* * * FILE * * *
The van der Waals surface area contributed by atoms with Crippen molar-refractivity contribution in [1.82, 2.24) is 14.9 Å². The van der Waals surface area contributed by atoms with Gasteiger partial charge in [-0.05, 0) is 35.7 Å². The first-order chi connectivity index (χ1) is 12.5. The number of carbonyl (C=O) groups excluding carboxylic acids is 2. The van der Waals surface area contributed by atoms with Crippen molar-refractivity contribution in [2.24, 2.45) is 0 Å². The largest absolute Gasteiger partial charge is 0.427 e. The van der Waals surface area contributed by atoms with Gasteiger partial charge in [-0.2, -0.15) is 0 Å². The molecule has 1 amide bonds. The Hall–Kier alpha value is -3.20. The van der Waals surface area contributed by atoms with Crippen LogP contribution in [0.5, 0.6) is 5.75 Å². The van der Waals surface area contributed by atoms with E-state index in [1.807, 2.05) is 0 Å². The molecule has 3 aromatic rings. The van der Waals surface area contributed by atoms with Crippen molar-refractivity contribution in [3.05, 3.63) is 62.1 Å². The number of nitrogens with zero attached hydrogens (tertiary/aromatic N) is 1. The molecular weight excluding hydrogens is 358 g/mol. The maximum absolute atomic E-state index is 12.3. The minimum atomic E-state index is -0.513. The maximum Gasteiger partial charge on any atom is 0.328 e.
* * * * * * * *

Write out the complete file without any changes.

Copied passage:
The van der Waals surface area contributed by atoms with Crippen molar-refractivity contribution in [1.82, 2.24) is 14.9 Å². The van der Waals surface area contributed by atoms with Gasteiger partial charge in [-0.05, 0) is 35.7 Å². The first-order chi connectivity index (χ1) is 12.5. The number of carbonyl (C=O) groups excluding carboxylic acids is 2. The van der Waals surface area contributed by atoms with Crippen molar-refractivity contribution in [2.24, 2.45) is 0 Å². The largest absolute Gasteiger partial charge is 0.427 e. The van der Waals surface area contributed by atoms with Gasteiger partial charge in [-0.2, -0.15) is 0 Å². The molecule has 1 amide bonds. The Hall–Kier alpha value is -3.20. The van der Waals surface area contributed by atoms with Crippen LogP contribution in [0.5, 0.6) is 5.75 Å². The van der Waals surface area contributed by atoms with E-state index in [1.807, 2.05) is 0 Å². The molecule has 3 aromatic rings. The van der Waals surface area contributed by atoms with Crippen molar-refractivity contribution in [3.05, 3.63) is 62.1 Å². The number of nitrogens with zero attached hydrogens (tertiary/aromatic N) is 1. The molecular weight excluding hydrogens is 358 g/mol. The maximum absolute atomic E-state index is 12.3. The minimum atomic E-state index is -0.513. The maximum Gasteiger partial charge on any atom is 0.328 e.